Chuck:             Yes, I have been in logistics my entire career, starting with the Schwinn bicycle company in Chicago for twelve years and moving on to the General Binding Corporation in Northbrook, doing logistics all of this time, and then going on to Troy Bilt, a large rototiller company in Upstate New York, also in materials, purchasing, and supply chain. Eventually, I got into consulting with a company, split from them, and started my own business in western Michigan in supply chain purchasing, logistics, third-party logistics, and have done all the theory and practice of all of it. Now I’m currently consulting for a company in San Francisco, doing cold supply chain, frozen-food supply chain logistics. It’s a redistribution system and this demand-driven logistics, or this paradigm shift we’re talking about, going from individualistic segments to holistic collaboration really helps a cold supply chain redistribution system, Dustin.

Dustin:            Can you talk more about what is demand-driven logistics?

Chuck:             Yes, I can. It’s going, really, from individual segments, as you indicated, a paradigm shift from a reactive approach to a more proactive approach and empowers shippers to drive collaboration across different functional areas where you engage your customers, suppliers, and third-party provider intermediaries more closely and broadly drive out costs and efficiencies within their supply chains. We’re talking about controlling decision-making and dictating actions downstream so that the suppliers, the 3PL, and the customer all work together and gain visibility through systems and control their inventories and cost. I think the first paying point is that controlling inventories is very important and costs are important, so with this system, you can control inventories and cost.

Dustin:             And can you talk about why is demand-driven logistics important?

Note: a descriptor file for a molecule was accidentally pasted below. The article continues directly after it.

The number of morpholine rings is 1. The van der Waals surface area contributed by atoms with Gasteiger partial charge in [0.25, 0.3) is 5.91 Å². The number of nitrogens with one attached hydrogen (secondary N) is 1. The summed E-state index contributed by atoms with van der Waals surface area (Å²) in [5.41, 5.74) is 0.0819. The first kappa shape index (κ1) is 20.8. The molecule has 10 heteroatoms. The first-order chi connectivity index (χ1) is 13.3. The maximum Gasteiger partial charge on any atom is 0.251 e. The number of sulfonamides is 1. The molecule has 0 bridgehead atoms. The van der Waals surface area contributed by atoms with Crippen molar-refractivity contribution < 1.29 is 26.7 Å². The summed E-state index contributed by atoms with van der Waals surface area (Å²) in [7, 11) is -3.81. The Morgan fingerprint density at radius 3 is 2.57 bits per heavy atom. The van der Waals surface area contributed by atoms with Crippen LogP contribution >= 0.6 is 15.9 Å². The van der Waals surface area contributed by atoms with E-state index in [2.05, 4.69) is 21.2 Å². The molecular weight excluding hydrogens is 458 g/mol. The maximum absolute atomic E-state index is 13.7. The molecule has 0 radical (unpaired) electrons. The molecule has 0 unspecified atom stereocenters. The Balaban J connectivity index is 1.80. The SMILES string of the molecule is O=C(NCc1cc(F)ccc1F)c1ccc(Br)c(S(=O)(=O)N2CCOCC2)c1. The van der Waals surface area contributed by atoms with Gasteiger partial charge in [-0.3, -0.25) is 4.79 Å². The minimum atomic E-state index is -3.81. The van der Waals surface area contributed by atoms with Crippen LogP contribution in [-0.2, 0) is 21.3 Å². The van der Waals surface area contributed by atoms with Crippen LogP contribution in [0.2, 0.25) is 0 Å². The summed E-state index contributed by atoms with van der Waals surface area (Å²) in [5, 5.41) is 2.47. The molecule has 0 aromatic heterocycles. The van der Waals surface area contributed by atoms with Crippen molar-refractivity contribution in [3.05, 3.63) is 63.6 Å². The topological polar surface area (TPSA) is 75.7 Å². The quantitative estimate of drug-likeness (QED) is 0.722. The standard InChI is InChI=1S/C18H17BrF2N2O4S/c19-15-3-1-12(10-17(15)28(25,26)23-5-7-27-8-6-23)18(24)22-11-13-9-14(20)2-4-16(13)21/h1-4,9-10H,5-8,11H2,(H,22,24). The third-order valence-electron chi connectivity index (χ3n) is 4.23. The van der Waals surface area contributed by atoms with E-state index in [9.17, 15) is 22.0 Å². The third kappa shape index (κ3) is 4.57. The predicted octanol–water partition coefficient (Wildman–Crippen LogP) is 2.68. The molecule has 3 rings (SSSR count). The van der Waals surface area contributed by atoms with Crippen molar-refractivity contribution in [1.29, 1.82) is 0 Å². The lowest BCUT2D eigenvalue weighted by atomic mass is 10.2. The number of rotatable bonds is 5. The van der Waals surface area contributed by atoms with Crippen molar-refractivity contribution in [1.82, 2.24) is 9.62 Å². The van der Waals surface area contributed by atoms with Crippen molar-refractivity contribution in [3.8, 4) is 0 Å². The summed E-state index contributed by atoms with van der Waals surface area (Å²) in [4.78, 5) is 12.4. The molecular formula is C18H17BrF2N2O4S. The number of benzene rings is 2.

Chuck:              It’s important because the customer then gets their needs filled through what’s called a pull system. It’s really the customer who pulls the inventory from the supplier and the third-party logistics and gets their inventory when they need it, and they don’t have to have the volume of inventory they had in the past, because a lot of demand-driven logistics has to do with using your tools like a transportation management system, TMS—WMS, warehouse management system—using these tools and purchase order tools to properly get the right amount of inventory to the customer, driving down inventory costs, time, and all the efforts that were used for additional inventory. You can do this by looking at consolidations. In the past most shippers decided that they had to fill a container full of goods in order to get the best rate for a container. The best rate for a container is a full container, which is logical, but using this demand-driven logistics, you can partially fill containers and have consolidated containers. Even when I was with Schwinn many years ago in Chicago, Illinois, we had suppliers all over France that had smaller amounts. We gathered all these individual suppliers all over France into the shipping point, put them all together into a container, and shipped them to Schwinn, each one being a small amount of inventory than each supplier having to fill their own container. So, it’s a consolidated container. The same works for domestic transportation. If you have a truckload, that’s the best thing to do get the best rate, but you can pool your inventory and consolidate it with other customers and ship smaller amounts so that your customer gets, and the whole supply chain gets reduced total inventory, therefore, reduced cost. It’s driven and demanded by the customer and pulled by the customer to reduce inventory.